So there we have it. If you recognize your work in what I’ve said, you’re probably writing high fantasy. But wait a second – high fantasy breaks down into further subgenres, and I’ll get into those next time. I’ll also be getting into urban fantasy and all the ‘punks, because those can be confusing. If you’re not entirely certain whether you’re working in high fantasy, feel free to ask questions in the comments. If I don’t know the answer, I’ll make up something really good.

Because, you know…writer.


30 comments to Genres or How To Figure Out What You’re Writing

  • Great point, Misty. I’ve only recently come across the Weird Western tag and thought it meant things like Firefly (which is futuristic, not historical), so I guess the new term clarifies things. I confess to feeling unsure of my own genre for the Will Hawthorne novels. I sometimes call it comic fantasy, but I hate that name because it sounds (to me) frivolous. The comic element of the books is just in the narrative voice. The stories themselves are quasi historical/alternate world fantasy adventures. Or, as Polonius would say, tragical-historical-comical-pastoral… Any suggestions, anyone, as to how I should answer the “what kind of fantasy do you write?” question?

  • As a bit of a speculative fiction omnivore… I wonder more and more these days whether all the fuss over sub-sub-sub-genres is really more important to the process of obtaining agents and a publisher than it is for the actual end-readers. When I go to a bookstore, typically, there aren’t separate sections for each microcosmic sub-genre. There’s “Fantasy” and there’s “Science Fiction” – heck, in most book stores those two genres are filed in the same place. More recently I’ve begun to see “Paranormal Romance” broken out separately to house all the Twilight-clones. That seems to be a genuinely new and unique market, actually different from the market for the old speculative fiction categories.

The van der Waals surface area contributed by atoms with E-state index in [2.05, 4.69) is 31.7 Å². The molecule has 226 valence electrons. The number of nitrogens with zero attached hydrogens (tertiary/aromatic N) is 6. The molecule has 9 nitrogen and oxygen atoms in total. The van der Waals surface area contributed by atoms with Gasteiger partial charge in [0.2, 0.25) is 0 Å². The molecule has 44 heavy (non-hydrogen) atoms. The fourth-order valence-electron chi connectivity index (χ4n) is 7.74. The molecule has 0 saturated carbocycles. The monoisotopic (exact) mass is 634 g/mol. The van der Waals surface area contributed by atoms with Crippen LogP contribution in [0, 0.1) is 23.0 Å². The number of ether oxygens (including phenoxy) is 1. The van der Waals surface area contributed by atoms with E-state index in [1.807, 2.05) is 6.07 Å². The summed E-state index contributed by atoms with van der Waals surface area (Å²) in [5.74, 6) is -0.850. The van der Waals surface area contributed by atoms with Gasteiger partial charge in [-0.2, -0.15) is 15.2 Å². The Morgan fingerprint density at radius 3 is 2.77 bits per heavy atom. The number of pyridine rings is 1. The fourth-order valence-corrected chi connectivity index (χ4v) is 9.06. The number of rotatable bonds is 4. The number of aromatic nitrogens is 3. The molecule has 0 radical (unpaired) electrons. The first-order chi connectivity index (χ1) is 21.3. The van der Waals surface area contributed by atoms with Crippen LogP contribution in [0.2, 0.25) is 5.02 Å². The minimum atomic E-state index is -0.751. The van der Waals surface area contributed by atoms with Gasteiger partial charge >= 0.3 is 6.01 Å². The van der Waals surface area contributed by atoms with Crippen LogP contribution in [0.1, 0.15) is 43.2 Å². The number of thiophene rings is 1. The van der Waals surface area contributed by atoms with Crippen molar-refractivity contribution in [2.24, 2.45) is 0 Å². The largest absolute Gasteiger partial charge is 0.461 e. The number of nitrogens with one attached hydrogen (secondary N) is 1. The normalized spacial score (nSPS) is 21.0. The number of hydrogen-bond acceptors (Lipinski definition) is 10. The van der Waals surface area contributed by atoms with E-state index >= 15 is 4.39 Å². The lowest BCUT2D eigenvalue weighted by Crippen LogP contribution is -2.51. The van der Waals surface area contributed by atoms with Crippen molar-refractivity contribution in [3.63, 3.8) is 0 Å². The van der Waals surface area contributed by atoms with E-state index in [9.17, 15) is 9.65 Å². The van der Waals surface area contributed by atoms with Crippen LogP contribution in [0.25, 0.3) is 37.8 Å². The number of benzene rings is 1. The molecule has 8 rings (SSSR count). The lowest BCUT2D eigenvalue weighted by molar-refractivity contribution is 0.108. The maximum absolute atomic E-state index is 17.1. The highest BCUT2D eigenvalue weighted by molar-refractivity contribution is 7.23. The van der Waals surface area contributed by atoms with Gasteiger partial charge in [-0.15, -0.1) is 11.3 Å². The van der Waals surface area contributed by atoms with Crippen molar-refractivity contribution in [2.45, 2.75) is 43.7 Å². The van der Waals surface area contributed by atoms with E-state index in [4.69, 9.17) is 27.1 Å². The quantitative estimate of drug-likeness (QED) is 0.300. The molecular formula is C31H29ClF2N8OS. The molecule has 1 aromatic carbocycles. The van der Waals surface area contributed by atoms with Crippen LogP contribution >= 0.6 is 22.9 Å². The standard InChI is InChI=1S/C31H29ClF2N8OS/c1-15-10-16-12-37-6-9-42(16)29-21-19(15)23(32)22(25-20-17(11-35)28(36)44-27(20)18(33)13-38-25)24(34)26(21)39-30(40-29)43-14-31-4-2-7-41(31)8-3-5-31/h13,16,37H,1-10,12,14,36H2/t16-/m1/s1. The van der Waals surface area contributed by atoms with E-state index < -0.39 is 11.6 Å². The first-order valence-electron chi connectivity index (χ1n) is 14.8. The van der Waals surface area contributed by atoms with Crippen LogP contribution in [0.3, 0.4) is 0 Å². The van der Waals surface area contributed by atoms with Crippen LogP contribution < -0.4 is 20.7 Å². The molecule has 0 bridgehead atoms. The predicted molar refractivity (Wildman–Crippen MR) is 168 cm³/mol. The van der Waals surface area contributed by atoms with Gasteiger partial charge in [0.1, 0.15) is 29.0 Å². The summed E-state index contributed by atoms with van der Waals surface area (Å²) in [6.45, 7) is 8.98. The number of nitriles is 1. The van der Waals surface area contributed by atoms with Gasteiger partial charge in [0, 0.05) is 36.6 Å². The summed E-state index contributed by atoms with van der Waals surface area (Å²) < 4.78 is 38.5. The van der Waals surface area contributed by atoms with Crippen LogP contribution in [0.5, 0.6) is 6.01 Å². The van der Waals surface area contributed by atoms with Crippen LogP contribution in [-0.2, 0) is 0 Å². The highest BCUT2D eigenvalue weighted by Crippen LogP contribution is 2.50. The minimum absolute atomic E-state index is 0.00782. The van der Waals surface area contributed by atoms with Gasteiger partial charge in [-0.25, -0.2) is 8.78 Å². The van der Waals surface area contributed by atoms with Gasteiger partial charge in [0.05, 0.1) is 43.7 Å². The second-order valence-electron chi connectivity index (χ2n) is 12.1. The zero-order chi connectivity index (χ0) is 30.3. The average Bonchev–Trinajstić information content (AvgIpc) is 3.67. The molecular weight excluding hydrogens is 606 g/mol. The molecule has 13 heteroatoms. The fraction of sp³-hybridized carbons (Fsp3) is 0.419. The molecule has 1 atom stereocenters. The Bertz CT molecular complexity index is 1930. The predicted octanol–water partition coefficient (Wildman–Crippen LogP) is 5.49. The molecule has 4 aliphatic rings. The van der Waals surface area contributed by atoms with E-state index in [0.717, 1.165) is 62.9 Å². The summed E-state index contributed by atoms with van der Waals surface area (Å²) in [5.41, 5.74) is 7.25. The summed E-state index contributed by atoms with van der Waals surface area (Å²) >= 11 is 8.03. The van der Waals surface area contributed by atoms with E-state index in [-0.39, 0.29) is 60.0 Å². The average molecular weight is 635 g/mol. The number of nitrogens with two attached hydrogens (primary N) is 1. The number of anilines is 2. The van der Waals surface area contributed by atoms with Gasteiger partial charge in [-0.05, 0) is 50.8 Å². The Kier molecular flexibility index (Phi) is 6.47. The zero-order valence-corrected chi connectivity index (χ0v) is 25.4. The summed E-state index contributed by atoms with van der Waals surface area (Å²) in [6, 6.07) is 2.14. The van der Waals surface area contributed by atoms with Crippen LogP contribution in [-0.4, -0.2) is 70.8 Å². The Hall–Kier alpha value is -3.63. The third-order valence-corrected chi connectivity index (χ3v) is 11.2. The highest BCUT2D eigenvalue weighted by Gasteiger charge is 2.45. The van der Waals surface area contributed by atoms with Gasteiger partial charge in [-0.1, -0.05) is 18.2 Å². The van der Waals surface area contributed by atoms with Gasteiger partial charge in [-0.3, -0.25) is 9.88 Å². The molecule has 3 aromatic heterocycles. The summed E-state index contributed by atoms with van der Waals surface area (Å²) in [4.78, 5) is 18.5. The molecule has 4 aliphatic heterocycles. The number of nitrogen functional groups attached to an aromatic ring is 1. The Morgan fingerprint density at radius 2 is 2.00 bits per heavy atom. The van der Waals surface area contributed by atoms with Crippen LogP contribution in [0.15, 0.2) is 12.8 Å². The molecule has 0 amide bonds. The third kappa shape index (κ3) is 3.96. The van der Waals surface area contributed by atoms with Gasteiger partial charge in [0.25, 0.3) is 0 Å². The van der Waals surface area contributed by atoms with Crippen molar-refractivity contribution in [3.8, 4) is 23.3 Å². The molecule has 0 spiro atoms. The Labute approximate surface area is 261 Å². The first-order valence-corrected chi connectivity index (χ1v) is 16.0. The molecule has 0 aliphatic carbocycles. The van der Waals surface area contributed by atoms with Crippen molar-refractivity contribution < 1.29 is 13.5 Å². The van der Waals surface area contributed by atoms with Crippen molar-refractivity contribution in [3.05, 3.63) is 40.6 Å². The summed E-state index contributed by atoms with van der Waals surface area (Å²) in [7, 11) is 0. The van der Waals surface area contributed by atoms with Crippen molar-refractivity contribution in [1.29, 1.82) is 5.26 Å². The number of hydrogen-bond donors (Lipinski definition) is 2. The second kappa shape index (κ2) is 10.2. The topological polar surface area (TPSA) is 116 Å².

But outside that area, I can’t say I’ve ever met anyone who only reads “Dieselpunk” or only “Urban Fantasy” or only “Dark Fantasy” or so on. I’ve heard tell that there’s a community of “Hard SF Only” and other sci-fi-sub-genre die-hards, but, again, I’ve never met any of these mythical beings. Maybe I’ve just led a sheltered literary life, but most of the speculative fiction fans I’ve ever known have been very open in trying the many different flavors of the genre.

  • Misty, which I like the way we can blend our own genre titles. For instance yours could be historical-weird-western-fantasy. Or weird-western-historical-fantasy.
    Or even weird-western-historical-urban.

    I have a pal whose work should maybe be pushed as Regency-fantasy.

    And AJ, how about: alternate-historical-fantasty. Or (grins) though I know it isn’t Shakespearian… How about:
    Or alternate-historical-quasi-Shakespearian-fantasty.
    Or high-concept alternate-historical-quasi-Shakespearian-fantasty.
    This is fun! And yes, Will is hard to describe quickly.

    Because I know Misty is at work, I’ll comment to Stephen, if I may. I think the tag is important so we know how to describe our work in terms of marketing. Marketing to the agents and editors and also to the marketing department of a pub. Also how to respond to people who ask, “What do you write?” Or “Tell me about your book.” If we scratch our heads in confusion, it’s embarrassing. And yes, I’ve done that before.

  • Hepseba ALHH

    My attempt at AJs genre: Satirical High Fantasy – which isn’t quite right but does imply that voice is the important issue.